Ancistrocerus adiabatus posted to BugGuide.

Paper Wasp

Paper Wasp

Your second Wasp is a Paper Wasp in the genus Polistes, and a quick glance at BugGuide has us believing it is the Northern Paper Wasp,  Polistes fuscatus.  According to BugGuide:  “Adult P. fuscatus feed mainly on plant nectar. The species is considered insectivorous because it kills caterpillars and other small insects in order to provide food for developing larvae. Foragers collect various prey insects to feed to the larvae. The wasp then malaxates, or softens the food and in doing so absorbs most of the liquid in the food. This solid portion is given to older larvae and the liquid is regurgitated to be fed to younger larvae. (Turillazzi and West-Eberhard, 1996)”

Cicada Killer

Cicada Killer

Your hefty behemoth is a magnificent Cicada Killer, and your indication that there is a significant population of them indicates a ready food supply for the larvae.  Female Cicada Killers sting and paralyze Cicadas to provision an underground nest.  There is one generation per year and where they are found, Cicada Killers make seasonal appearances.  None of your wasps are considered aggressive.  Thanks again for your entertaining submission.  Your rain garden sounds like it has a very healthy ecosystem.

Subject: A beautiful type of wasp?
Location: Phoenix arizona
July 28, 2015 6:02 pm
I found this awesome little dude in my laundry room and I’m dying to know what they are.
Signature: Brooke c

Western Cicada Killer

Western Cicada Killer

Dear Brooke,
This positively gorgeous wasp is a Western Cicada Killer,
Specius grandis.  Though Cicada Killers are not aggressive and we have not gotten any legitimate documentation of a person being stung by a Cicada Killer, the possibility does exist and we imagine a person might be stung if carelessly handling a Cicada Killer.  We get many more identification requests for the Eastern Cicada Killer, and images of Western Cicada Killers are not too common in our archives.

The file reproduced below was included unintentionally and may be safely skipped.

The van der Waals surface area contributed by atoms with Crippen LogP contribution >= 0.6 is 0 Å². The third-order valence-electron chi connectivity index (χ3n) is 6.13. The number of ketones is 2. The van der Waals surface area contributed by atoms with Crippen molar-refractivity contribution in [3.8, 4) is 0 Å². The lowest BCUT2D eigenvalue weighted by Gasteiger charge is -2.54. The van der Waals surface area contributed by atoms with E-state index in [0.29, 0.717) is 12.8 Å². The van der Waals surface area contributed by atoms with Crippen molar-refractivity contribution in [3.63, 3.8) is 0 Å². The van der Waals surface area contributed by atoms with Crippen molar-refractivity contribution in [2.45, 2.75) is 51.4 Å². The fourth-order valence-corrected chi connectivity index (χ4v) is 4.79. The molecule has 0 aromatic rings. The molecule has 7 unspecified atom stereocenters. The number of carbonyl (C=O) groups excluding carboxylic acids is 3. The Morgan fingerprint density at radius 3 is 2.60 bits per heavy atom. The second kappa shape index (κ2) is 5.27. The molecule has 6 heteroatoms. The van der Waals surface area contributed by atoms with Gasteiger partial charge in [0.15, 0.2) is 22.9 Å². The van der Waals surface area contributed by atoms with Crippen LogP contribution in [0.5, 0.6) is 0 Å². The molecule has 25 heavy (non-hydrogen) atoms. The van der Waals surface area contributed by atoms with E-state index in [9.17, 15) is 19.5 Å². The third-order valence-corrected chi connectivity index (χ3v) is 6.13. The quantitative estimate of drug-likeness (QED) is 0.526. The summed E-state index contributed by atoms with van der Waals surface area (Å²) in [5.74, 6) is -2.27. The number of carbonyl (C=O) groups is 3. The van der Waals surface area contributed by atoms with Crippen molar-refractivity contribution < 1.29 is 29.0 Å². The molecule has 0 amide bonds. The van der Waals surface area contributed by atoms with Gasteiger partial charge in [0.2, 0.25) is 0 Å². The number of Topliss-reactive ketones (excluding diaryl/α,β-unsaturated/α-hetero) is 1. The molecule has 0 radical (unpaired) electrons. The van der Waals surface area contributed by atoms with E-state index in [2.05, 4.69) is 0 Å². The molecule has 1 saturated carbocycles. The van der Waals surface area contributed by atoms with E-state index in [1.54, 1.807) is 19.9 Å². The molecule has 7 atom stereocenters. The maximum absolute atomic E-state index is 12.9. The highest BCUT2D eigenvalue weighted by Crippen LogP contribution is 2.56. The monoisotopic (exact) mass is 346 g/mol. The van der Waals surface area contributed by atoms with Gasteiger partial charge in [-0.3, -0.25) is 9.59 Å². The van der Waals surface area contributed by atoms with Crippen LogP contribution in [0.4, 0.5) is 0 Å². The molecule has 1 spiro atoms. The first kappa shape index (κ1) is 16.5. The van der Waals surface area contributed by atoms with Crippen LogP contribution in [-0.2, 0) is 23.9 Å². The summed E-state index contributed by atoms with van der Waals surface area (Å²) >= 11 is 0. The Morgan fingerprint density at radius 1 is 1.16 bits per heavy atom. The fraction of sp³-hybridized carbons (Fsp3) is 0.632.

Subject: What is this bug
Location: Lake Kiowa, TX
July 4, 2015 4:20 pm
Hi Bugman!
My kids & I are visiting north Texas and we came across this extremely large flying bug. I’m including 2 pics, one for scale.
Signature: Curious Traveller

Deceased Cicada Killer

Deceased Cicada Killer

Dear Curious Traveller [sic],
This magnificent Cicada Killer looks quite dead and we can’t help but to wonder what happened during your encounter to take it from being an “extremely large flying bug” to one that will fly no more.  Cicada Killers are not aggressive and we have never received an authenticated account of a person being stung by a Cicada Killer.

Thanks for the response. My youngest daughter was in my parents’ backyard playing frisbee with her cousins when the cicada killer was spotted. She ran in to get me (terrified), and by the time I got out there, one of her cousins had killed it.
Thank you for your help identifying it. We are better informed now!